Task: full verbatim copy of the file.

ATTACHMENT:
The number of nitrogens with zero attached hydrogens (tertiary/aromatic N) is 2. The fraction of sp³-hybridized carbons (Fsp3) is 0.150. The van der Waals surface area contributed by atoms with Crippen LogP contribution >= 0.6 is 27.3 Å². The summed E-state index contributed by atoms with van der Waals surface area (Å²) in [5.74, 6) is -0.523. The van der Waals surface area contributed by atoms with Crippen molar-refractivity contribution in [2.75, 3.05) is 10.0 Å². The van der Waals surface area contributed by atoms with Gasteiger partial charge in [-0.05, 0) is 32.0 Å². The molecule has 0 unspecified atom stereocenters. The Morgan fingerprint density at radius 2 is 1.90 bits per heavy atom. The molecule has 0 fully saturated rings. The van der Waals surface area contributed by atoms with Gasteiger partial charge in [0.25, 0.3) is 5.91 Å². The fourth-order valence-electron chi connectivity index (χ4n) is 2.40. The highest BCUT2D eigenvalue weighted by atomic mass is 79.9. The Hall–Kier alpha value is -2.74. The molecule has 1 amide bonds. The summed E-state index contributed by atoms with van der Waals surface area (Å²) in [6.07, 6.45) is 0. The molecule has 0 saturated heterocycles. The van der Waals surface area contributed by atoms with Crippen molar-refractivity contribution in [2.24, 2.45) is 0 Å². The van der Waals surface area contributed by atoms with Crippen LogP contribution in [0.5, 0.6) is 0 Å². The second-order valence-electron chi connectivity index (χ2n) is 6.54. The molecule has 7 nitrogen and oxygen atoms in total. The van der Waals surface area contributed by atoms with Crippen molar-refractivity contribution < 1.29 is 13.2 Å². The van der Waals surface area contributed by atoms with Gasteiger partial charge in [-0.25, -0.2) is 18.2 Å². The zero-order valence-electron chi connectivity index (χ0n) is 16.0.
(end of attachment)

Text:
The number of nitrogens with zero attached hydrogens (tertiary/aromatic N) is 2. The fraction of sp³-hybridized carbons (Fsp3) is 0.150. The van der Waals surface area contributed by atoms with Crippen LogP contribution >= 0.6 is 27.3 Å². The summed E-state index contributed by atoms with van der Waals surface area (Å²) in [5.74, 6) is -0.523. The van der Waals surface area contributed by atoms with Crippen molar-refractivity contribution in [2.75, 3.05) is 10.0 Å². The van der Waals surface area contributed by atoms with Gasteiger partial charge in [-0.05, 0) is 32.0 Å². The molecule has 0 unspecified atom stereocenters. The Morgan fingerprint density at radius 2 is 1.90 bits per heavy atom. The molecule has 0 fully saturated rings. The van der Waals surface area contributed by atoms with Gasteiger partial charge in [0.25, 0.3) is 5.91 Å². The fourth-order valence-electron chi connectivity index (χ4n) is 2.40. The highest BCUT2D eigenvalue weighted by atomic mass is 79.9. The Hall–Kier alpha value is -2.74. The molecule has 1 amide bonds. The summed E-state index contributed by atoms with van der Waals surface area (Å²) in [6.07, 6.45) is 0. The molecule has 0 saturated heterocycles. The van der Waals surface area contributed by atoms with Crippen molar-refractivity contribution in [2.24, 2.45) is 0 Å². The van der Waals surface area contributed by atoms with Crippen LogP contribution in [0.5, 0.6) is 0 Å². The second-order valence-electron chi connectivity index (χ2n) is 6.54. The molecule has 7 nitrogen and oxygen atoms in total. The van der Waals surface area contributed by atoms with Crippen molar-refractivity contribution < 1.29 is 13.2 Å². The van der Waals surface area contributed by atoms with Gasteiger partial charge in [-0.25, -0.2) is 18.2 Å². The zero-order valence-electron chi connectivity index (χ0n) is 16.0.